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Bastrop in Bastrop County, Texas — The American South (West South Central)
 

Baron de Bastrop Monument

 
 
Felipe Henrique Neri, Baron de Bastrop Marker (<i>detail view</i>) image. Click for full size.
Photographed By Cosmos Mariner, May 26, 2014
1. Felipe Henrique Neri, Baron de Bastrop Marker (detail view)
Inscription.  
Erected in recognition of the distinguished service to Texas of Felipe Henrique Neri, Baron de Bastrop, 1770-1829.

Pioneer Red River empresario. Land Commissioner of Austin’s Colony, member of the Congress of Coahuila and Texas. Through his aid, Moses Austin secured from the Spanish Government in 1821, the first contract for the Anglo-American colonization of Texas.

In his honor, the name of this town and that of this county, a part of Austin’s 1821 grant, known as the Municipality of Mina in 1834 and the County of Mina after March 17, 1836, was changed on December 18, 1837 to Bastrop.

Let this name bring to mind the friend and advocate of the pioneer in a foreign land
 
Erected 1936 by State of Texas. (Marker Number 9157.)
 
Topics. This historical marker and monument is listed in these topic lists: Colonial EraSettlements & Settlers.
 
Location. 30° 6.556′ N, 97° 19.1′ W. Marker is in Bastrop, Texas, in Bastrop County. Marker is at the intersection of Pine Street
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and Water Street, on the right when traveling east on Pine Street. Marker is located on the grounds of the Bastrop County Courthouse, near the northwest corner of the building. Touch for map. Marker is at or near this postal address: 803 Pine Street, Bastrop TX 78602, United States of America. Touch for directions.
 
Other nearby markers. At least 8 other markers are within walking distance of this marker. Bastrop County Jail (a few steps from this marker); Bastrop County Courthouse (a few steps from this marker); Home Town of Texas Confederate Major Joseph D. Sayers (within shouting distance of this marker); Captain James Burleson (within shouting distance of this marker); Jung-Pearcy House (about 400 feet away, measured in a direct line); Kleinert Building (about 600 feet away); Kesselus Building (about 600 feet away); P. O. Elzner House (about 600 feet away). Touch for a list and map of all markers in Bastrop.
 
More about this monument. Marker is a metal tablet, with bas-relief sculpture of subject, mounted on a tall, polished granite slab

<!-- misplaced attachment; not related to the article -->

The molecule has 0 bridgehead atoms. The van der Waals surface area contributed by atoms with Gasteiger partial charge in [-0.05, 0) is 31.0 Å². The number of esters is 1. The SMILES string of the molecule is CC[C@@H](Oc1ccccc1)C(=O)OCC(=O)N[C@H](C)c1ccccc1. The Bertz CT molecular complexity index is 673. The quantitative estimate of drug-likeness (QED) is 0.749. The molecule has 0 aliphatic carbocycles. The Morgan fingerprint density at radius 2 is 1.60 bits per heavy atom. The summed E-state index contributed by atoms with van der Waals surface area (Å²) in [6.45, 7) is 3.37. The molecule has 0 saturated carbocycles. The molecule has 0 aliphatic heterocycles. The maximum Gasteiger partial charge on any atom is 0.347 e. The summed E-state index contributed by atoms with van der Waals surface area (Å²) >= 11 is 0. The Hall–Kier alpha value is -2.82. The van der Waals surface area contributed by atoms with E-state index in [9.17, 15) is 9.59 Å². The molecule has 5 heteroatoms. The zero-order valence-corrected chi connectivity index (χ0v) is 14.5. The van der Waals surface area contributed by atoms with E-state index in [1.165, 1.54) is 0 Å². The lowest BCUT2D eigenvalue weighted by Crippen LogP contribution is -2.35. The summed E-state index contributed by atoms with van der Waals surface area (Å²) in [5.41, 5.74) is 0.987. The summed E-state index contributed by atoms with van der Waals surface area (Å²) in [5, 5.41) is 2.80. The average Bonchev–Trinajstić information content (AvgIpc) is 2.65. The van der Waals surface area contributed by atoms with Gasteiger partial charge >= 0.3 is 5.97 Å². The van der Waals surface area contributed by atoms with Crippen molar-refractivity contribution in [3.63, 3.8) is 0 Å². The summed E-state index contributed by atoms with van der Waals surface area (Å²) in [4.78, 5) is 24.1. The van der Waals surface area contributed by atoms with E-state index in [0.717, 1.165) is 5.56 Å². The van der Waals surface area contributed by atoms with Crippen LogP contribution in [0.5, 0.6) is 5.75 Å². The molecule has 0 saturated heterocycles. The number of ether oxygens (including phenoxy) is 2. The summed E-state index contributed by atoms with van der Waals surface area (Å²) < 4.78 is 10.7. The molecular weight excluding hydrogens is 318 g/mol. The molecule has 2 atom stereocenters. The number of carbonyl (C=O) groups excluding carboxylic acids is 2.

Related markers. Click here for a list of markers that are related to this marker.
 
Also see . . .
1. Baron de Bastrop.
By April 1795 he had arrived in Spanish Louisiana, where he represented himself as a Dutch nobleman. During the next decade he received permission from the Spanish government to establish a colony in the Ouachita valley and engaged in several business ventures in Louisiana and Kentucky. After Louisiana
Felipe Henrique Neri, Baron de Bastrop Marker (<i>tall view</i>) image. Click for full size.
Photographed By Cosmos Mariner, May 26, 2014
2. Felipe Henrique Neri, Baron de Bastrop Marker (tall view)
was sold to the United States in 1803, Bastrop moved to Spanish Texas and was permitted to establish a colony between Bexar and the Trinity River. In 1806 he settled in San Antonio, where he had a freighting business and gained influence with the inhabitants and officials. (Submitted on December 6, 2017, by Cosmos Mariner of Cape Canaveral, Florida.) 

2. Felipe Enrique Neri, Baron de Bastrop.
He assisted his old friend Moses Austin with his efforts to settle Anglo-Americans in the area and served Stephen F. Austin as an intermediary with the Mexican government. The towns of Bastrop in Texas and Louisiana, along with Bastrop County, Texas, were named in his honor. Still, he died in Saltillo, Coahuila, Mexico, on February 23, 1827, unable to pay for his own funeral. (Submitted on December 6, 2017, by Cosmos Mariner of Cape Canaveral, Florida.) 
 
Felipe Henrique Neri, Baron de Bastrop Marker (<i>wide view; Bastrop County Courthouse behind</i>) image. Click for full size.
Photographed By Cosmos Mariner, May 26, 2014
3. Felipe Henrique Neri, Baron de Bastrop Marker (wide view; Bastrop County Courthouse behind)
 
 
Credits. This page was last revised on August 27, 2020. It was originally submitted on December 6, 2017, by Cosmos Mariner of Cape Canaveral, Florida. This page has been viewed 421 times since then and 20 times this year. Last updated on November 26, 2018, by Brian Anderson of Humble, Texas. Photos:   1, 2, 3. submitted on December 6, 2017, by Cosmos Mariner of Cape Canaveral, Florida. • Andrew Ruppenstein was the editor who published this page.

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Mar. 4, 2024